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Estate Planning – Six Reasons Why

It’s not surprising that younger adults tend to put estate planning on the back burner. However, even if you don’t have children or many assets yet, you can benefit from going through the process now.

Every stage of life can benefit from Estate Planning and here are a few reasons why:

1. To Plan for Your Own Needs An important step in the estate planning process is determining who will make decisions on your behalf if you’re unable to do so. If you become incapacitated—or unreachable due to travel or other circumstances – naming a durable power of attorney and health surrogate to act on your behalf on financial, legal and health matters can help ensure that these decisions are made in your best interest.

2. To Choose How You Dispose of Your Wealth The most basic document estate planning document is a will, which names a personal representative who is responsible for the administration of your estate after you die and distributes property as you direct. If you have minor children, you can name guardians to oversee their care in your will.

If you want to avoid the extended probate process a living or revocable trust will hold assets for your benefit while you’re alive and name the people you wish to receive your property when you die, as well as a successor trustee to administer your estate. Properly funded, a living trust can avoid probate altogether.

3. To Minimize Transfer Taxes Maximizing the wealth you transfer to your beneficiaries (and minimizing transfer taxes) can be an important component of the estate planning process. The Tax Cuts and Jobs Act of 2017 has many advantages, including an increased exemption amount until 2026 and portability, which means spouses can share one another’s exemption. You can make annual tax-free gifts up to $15,000 in 2019 (and double this amount for married couples). Additionally, you can pay medical and educational expenses for someone else without incurring the gift tax.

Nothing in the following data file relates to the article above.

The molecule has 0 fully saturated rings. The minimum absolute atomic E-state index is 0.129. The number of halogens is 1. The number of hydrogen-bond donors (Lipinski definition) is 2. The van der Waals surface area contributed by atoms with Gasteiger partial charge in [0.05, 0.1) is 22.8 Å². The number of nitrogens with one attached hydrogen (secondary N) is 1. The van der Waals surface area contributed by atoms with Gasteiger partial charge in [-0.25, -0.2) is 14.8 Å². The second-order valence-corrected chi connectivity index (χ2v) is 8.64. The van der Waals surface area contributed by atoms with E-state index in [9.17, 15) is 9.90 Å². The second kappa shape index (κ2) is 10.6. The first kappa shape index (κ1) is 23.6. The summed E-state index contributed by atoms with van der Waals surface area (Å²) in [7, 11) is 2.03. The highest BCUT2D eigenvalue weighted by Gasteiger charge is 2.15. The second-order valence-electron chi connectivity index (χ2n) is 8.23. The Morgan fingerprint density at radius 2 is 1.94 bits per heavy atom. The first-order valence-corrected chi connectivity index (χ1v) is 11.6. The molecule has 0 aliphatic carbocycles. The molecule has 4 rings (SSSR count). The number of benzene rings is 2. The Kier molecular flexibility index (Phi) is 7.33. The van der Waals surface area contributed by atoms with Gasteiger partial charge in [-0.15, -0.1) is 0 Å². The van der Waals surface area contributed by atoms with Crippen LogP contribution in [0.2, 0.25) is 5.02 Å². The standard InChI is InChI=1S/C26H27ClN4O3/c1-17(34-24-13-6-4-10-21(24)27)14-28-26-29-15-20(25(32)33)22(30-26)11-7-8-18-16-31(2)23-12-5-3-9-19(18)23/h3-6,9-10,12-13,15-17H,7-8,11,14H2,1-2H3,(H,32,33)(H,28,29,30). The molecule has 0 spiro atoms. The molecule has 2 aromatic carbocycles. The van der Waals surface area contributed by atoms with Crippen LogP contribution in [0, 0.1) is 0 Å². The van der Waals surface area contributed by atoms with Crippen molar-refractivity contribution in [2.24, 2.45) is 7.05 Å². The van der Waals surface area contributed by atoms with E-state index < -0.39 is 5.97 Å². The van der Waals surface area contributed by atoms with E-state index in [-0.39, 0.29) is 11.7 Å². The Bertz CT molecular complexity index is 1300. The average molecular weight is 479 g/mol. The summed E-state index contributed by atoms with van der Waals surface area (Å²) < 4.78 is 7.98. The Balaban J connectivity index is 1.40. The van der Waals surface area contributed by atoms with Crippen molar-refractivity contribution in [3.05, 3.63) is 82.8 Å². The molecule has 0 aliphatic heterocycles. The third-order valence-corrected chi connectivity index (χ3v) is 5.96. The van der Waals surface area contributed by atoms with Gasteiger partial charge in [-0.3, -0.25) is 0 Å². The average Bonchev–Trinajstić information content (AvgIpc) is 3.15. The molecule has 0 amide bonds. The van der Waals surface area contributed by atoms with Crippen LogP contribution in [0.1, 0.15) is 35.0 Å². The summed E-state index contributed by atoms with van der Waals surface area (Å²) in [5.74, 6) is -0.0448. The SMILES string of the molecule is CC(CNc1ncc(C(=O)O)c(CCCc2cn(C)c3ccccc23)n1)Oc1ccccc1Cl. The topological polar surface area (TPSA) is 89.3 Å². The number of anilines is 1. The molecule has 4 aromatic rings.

4. To Incorporate Philanthropic Planning If you have philanthropic goals—Going through the planning process allows you to choose a charitable cause that’s important to you, select the assets you wish to give and determine the best way to make your gift.

5. To Protect Family Wealth Many wealth transfer strategies also have wealth protection benefits, which can be an important consideration for affluent families. Asset ownership, insurance, limited liability entities, irrevocable trusts and asset protection trusts are all methods designed to protect your assets from creditors in the event of frivolous law suits and claims.

6. To Prepare Future Generations to Receive Wealth Finally, preparing the rising generation to receive wealth can be very helpful in preserving family wealth in the long term. Developing an estate plan is often a good opportunity to establish wealth planning goals, facilitate conversations about what wealth means to your family, and educate adult children about financial concepts and ways they can become involved in creating and sustaining the family legacy.

While you may think that only the ultra-wealthy need an estate plan, anyone—regardless of age, marital status or net worth—can benefit from having a plan in place if the unexpected happens. If you’re unsure where to begin, contact Sarah Geltz, Esq. for a complimentary consultation with the Kendrick Law Group to help you develop a sound estate plan that protects you and your heirs.

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